Paine Field firefighters at home at last

Firefighters at Paine Field will no longer be sleeping in a trailer.

They’ll no longer have to make several sharp turns to get a fire truck onto the runway — they can go straight there.

And they won’t have to go one place to lift weights, another place to retrieve firefighting foam and another place to talk to the chief.

Everything will be in a new, 12,000 square-foot building that, unlike its old facilities, isn’t fouled by asbestos or mold.

The Paine Field Fire Department has scheduled an opening ceremony for 10:30 a.m. Tuesday for its new fire station at 3601 109th St. SW.

The department planned to have its offices, equipment and firefighters moved into the building before the ceremony, Chief Jeff Bohnet said.

The $6 million building replaces a station built in 1948. In 2006, firefighters had to start sleeping in a trailer to get away from mold in the old building, Bohnet said. The old station also does not meet modern seismic standards.

The old building was at the far south end of the runway, in an awkward spot for trying to turn fire trucks onto the tarmac, the chief said.

The new building is about 700 feet north of the old one, near the Flying Heritage Collection museum. It’s a more convenient location to the runway, Bohnet said, and houses all the fire department’s functions in one place as opposed to having them scattered in different buildings.

The department employs 12 full-time firefighters and responds to 300 to 400 calls a year, about 20 percent of which are aircraft-related, Bohnet said.

“If a pilot reports any potential problem or can’t tell if the landing gear’s down, or there are funny noises, we do a standby for anyone who has any concern about a potential problem on the aircraft,” he said.

Right now, two or three firefighters work 24-hour shifts at any one time. The new building will be able to sleep up to five if needed in the future, the chief said.

Bill Sheets: 425-339-3439;

Talk to us

More in Local News

Photo by Kira Erickson/South Whidbey Record
Freeland resident Kevin Lungren has been commuting to the office using his paddleboard. It's a commute he can do in all seasons and just about any type of weather, except wind.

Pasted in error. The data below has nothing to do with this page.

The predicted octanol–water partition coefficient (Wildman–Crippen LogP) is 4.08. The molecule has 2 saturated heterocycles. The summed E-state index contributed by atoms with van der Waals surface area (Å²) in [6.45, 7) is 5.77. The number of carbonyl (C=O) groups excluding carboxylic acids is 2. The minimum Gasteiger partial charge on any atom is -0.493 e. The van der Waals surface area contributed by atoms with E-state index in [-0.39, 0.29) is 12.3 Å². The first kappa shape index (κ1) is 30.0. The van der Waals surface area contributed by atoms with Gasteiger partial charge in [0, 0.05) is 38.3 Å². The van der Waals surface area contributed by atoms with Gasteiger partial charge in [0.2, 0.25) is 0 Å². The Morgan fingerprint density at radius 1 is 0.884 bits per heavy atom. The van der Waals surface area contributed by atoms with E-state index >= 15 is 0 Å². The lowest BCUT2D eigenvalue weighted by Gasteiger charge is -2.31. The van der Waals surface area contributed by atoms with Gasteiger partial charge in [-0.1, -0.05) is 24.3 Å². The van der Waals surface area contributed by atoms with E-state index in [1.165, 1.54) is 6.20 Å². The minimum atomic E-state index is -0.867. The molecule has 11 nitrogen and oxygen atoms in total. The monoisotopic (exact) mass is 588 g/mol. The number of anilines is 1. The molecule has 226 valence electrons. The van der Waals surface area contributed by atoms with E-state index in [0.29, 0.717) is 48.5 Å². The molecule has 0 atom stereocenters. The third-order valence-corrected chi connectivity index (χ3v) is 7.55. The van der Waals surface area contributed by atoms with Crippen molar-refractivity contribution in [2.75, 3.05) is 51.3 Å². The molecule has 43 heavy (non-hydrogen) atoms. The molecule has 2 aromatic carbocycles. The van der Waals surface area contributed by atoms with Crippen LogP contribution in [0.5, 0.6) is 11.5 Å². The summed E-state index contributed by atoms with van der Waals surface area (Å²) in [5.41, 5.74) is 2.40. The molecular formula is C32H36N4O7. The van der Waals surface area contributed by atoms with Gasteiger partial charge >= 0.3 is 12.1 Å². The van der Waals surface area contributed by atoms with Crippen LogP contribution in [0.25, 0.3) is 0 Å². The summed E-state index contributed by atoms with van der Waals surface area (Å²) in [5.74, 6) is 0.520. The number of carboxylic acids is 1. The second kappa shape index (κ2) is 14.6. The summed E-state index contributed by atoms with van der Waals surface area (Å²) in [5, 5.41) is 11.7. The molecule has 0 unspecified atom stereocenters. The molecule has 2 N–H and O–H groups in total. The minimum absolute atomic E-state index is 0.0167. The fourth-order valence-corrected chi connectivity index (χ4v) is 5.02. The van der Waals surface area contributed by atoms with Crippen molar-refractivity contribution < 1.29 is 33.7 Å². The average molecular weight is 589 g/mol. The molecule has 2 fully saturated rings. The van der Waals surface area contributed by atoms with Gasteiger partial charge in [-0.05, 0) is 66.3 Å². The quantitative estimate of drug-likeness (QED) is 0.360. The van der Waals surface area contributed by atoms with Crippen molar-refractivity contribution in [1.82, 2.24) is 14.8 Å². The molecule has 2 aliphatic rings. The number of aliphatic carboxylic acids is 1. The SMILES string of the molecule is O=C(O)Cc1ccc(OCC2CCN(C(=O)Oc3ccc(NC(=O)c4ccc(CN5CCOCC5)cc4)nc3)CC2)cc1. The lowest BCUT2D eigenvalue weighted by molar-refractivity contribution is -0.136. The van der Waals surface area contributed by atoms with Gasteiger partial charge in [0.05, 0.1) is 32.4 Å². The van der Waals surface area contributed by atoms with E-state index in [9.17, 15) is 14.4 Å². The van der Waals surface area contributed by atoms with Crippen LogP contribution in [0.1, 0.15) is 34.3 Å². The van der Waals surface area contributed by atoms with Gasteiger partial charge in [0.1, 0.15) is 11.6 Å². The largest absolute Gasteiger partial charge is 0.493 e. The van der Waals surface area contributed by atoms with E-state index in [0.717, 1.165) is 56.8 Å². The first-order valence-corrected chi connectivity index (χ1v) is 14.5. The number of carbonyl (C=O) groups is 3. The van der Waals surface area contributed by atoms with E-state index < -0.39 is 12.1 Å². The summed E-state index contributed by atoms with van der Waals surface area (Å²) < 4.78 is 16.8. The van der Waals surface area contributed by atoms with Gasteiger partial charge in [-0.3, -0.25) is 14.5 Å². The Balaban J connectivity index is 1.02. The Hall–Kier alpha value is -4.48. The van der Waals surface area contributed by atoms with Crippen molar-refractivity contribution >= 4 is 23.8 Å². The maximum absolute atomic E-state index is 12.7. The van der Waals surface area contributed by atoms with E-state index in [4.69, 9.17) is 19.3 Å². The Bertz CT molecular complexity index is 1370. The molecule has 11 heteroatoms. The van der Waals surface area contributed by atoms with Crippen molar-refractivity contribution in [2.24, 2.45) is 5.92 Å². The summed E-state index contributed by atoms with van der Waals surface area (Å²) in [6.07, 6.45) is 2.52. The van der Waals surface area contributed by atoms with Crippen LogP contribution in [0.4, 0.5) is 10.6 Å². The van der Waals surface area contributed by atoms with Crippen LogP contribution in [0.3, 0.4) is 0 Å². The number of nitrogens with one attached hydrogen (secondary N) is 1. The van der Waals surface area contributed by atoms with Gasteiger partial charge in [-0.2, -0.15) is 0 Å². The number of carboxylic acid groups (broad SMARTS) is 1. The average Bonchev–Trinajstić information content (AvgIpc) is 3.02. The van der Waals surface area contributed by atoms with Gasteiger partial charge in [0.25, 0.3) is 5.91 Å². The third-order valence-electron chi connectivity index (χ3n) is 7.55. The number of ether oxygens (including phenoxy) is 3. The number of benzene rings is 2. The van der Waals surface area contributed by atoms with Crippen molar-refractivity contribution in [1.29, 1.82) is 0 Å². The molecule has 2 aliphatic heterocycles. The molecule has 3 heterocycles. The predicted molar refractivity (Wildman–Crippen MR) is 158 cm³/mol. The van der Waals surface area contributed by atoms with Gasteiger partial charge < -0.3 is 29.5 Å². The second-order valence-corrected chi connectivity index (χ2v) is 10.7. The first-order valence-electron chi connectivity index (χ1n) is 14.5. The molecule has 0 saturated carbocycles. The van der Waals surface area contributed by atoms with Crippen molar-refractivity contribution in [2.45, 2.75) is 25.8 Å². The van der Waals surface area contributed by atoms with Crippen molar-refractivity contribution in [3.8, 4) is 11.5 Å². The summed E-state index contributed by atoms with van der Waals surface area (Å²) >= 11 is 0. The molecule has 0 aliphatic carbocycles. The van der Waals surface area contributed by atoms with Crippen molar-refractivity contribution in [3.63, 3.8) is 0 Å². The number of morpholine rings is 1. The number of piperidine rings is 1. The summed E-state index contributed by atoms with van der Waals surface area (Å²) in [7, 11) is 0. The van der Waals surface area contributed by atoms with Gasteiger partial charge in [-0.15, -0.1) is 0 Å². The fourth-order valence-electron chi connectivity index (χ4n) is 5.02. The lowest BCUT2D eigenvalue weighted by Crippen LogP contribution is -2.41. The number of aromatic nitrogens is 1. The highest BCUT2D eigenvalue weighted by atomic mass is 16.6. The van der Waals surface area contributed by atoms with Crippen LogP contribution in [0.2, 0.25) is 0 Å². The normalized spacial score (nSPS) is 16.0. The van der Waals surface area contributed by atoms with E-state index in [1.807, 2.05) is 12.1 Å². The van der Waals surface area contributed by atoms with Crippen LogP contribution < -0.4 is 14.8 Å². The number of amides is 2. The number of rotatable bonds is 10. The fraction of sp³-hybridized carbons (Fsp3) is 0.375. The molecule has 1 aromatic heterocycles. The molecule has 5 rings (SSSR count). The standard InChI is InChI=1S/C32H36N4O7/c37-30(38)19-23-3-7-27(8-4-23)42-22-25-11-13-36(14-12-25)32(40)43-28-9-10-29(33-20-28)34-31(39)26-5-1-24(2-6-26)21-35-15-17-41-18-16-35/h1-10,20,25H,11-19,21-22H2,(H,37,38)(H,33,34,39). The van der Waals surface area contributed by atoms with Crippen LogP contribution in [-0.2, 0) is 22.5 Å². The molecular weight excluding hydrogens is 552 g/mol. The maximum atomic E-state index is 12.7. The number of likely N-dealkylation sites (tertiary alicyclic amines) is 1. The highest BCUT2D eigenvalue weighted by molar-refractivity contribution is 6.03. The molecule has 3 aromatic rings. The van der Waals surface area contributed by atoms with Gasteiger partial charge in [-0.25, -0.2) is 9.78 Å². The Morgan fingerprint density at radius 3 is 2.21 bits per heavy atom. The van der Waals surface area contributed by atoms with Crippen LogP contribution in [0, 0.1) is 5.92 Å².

Whidbey commuter paddleboards his way to work in all seasons

The financial advisor says he’s only fallen off his board twice in the past five years.

Photo by Heather Mayhugh
Stuart Peeples demonstrates how to enter Heather Mayhugh's wheelchair van. In recent months, while navigating the new Mukilteo ferry terminal, Mayhugh has struggled to unload her clients who need access to the restroom.
For some, Mukilteo’s new ferry terminal aggravates challenges

Many disabled folks say not enough thought went into improving the facility’s accessibility problems.

Parts of Snohomish County under weekend heat advisory

Monroe and areas of the county near the Cascades were expected to see highs in the 90s.

Marysville man wins $100,000 in military vaccine lottery

Carmen S., who served in the Vietnam War, claimed his $100,000 cash prize this week.

Tirhas Tesfatsion (GoFundMe) 20210727
State AG says it can’t investigate Lynnwood Jail death

Tirhas Tesfatsion’s family pushed Lynnwood leaders for an independent inquiry. Her death was ruled a suicide.

The growing business district along 172nd Street NE in Arlington, looking west toward I-5. At lower left is the construction site of the new Amazon fulfillment center. (Chuck Taylor / The Herald)
Marysville-Arlington road improvements won’t happen at once

Traffic improvement projects near the Cascade Industrial Center will take shape over the next decade.

2 men get prison time for stabbing stranger at Everett motel

The pair both pleaded guilty to manslaughter for the stabbing in 2019.

3 Monroe teachers awarded $185 million for chemical exposure

Chemical giant Monsanto was ordered to pay Sky Valley Education Center teachers in the first of many lawsuits.

Terry Boese, owner of Wicked Teuton Brewing Company, says he wishes his beard was longer so he could dress up as a wizard for a Harry Potter trivia night happening later this month. The brewer and the library are teaming up to offer two Booktoberfest trivia events, starting Thursday. Photo by Laura Guido/Whidbey News-Times
Oak Harbor’s big-bearded Wicked Teuton brewer killed in crash

Terry Boese, a self-proclaimed “proud zymurgist,” was well-known in the North Whidbey beer scene.

Most Read